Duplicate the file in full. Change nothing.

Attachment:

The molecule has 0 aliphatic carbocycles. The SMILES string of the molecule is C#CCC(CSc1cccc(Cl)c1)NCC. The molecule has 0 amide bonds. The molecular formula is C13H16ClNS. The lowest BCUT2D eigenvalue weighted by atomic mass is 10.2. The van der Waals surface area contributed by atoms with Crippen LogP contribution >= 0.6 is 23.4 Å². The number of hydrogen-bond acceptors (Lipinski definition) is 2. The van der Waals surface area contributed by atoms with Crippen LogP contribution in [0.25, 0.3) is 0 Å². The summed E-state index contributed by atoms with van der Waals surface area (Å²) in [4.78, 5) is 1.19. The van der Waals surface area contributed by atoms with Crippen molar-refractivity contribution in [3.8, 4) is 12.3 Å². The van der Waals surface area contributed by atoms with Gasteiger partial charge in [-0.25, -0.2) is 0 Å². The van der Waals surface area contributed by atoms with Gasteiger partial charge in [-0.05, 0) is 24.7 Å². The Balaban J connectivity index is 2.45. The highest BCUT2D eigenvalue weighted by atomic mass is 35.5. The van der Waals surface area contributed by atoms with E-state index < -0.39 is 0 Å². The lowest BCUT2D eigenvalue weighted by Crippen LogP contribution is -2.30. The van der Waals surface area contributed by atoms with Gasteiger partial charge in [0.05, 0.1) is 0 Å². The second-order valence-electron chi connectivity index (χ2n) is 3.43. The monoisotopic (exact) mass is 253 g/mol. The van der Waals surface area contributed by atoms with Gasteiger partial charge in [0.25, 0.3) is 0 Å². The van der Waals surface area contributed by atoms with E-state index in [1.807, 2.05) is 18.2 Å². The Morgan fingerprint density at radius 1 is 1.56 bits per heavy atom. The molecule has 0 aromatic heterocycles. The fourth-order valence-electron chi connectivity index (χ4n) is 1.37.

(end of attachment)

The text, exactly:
The molecule has 0 aliphatic carbocycles. The SMILES string of the molecule is C#CCC(CSc1cccc(Cl)c1)NCC. The molecule has 0 amide bonds. The molecular formula is C13H16ClNS. The lowest BCUT2D eigenvalue weighted by atomic mass is 10.2. The van der Waals surface area contributed by atoms with Crippen LogP contribution >= 0.6 is 23.4 Å². The number of hydrogen-bond acceptors (Lipinski definition) is 2. The van der Waals surface area contributed by atoms with Crippen LogP contribution in [0.25, 0.3) is 0 Å². The summed E-state index contributed by atoms with van der Waals surface area (Å²) in [4.78, 5) is 1.19. The van der Waals surface area contributed by atoms with Crippen molar-refractivity contribution in [3.8, 4) is 12.3 Å². The van der Waals surface area contributed by atoms with Gasteiger partial charge in [-0.25, -0.2) is 0 Å². The van der Waals surface area contributed by atoms with Gasteiger partial charge in [-0.05, 0) is 24.7 Å². The Balaban J connectivity index is 2.45. The highest BCUT2D eigenvalue weighted by atomic mass is 35.5. The van der Waals surface area contributed by atoms with E-state index < -0.39 is 0 Å². The lowest BCUT2D eigenvalue weighted by Crippen LogP contribution is -2.30. The van der Waals surface area contributed by atoms with Gasteiger partial charge in [0.05, 0.1) is 0 Å². The second-order valence-electron chi connectivity index (χ2n) is 3.43. The monoisotopic (exact) mass is 253 g/mol. The van der Waals surface area contributed by atoms with Gasteiger partial charge in [0.25, 0.3) is 0 Å². The van der Waals surface area contributed by atoms with E-state index in [1.807, 2.05) is 18.2 Å². The Morgan fingerprint density at radius 1 is 1.56 bits per heavy atom. The molecule has 0 aromatic heterocycles. The fourth-order valence-electron chi connectivity index (χ4n) is 1.37.